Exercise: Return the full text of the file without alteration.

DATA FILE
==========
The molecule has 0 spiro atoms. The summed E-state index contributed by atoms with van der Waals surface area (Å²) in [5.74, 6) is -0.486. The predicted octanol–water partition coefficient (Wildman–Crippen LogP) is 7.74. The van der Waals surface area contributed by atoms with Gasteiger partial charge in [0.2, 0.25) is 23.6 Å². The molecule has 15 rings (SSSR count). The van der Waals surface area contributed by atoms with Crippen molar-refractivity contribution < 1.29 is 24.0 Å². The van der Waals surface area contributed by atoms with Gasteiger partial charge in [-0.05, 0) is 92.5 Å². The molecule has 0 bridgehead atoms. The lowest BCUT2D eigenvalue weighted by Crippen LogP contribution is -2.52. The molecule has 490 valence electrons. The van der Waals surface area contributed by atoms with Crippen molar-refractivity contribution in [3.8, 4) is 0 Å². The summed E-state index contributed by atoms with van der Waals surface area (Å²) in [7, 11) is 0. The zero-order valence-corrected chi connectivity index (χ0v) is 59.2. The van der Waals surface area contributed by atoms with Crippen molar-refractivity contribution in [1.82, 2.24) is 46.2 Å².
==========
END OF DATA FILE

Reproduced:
The molecule has 0 spiro atoms. The summed E-state index contributed by atoms with van der Waals surface area (Å²) in [5.74, 6) is -0.486. The predicted octanol–water partition coefficient (Wildman–Crippen LogP) is 7.74. The van der Waals surface area contributed by atoms with Gasteiger partial charge in [0.2, 0.25) is 23.6 Å². The molecule has 15 rings (SSSR count). The van der Waals surface area contributed by atoms with Crippen molar-refractivity contribution < 1.29 is 24.0 Å². The van der Waals surface area contributed by atoms with Gasteiger partial charge in [-0.05, 0) is 92.5 Å². The molecule has 0 bridgehead atoms. The lowest BCUT2D eigenvalue weighted by Crippen LogP contribution is -2.52. The molecule has 490 valence electrons. The van der Waals surface area contributed by atoms with Crippen molar-refractivity contribution in [3.8, 4) is 0 Å². The summed E-state index contributed by atoms with van der Waals surface area (Å²) in [7, 11) is 0. The zero-order valence-corrected chi connectivity index (χ0v) is 59.2. The van der Waals surface area contributed by atoms with Crippen molar-refractivity contribution in [1.82, 2.24) is 46.2 Å².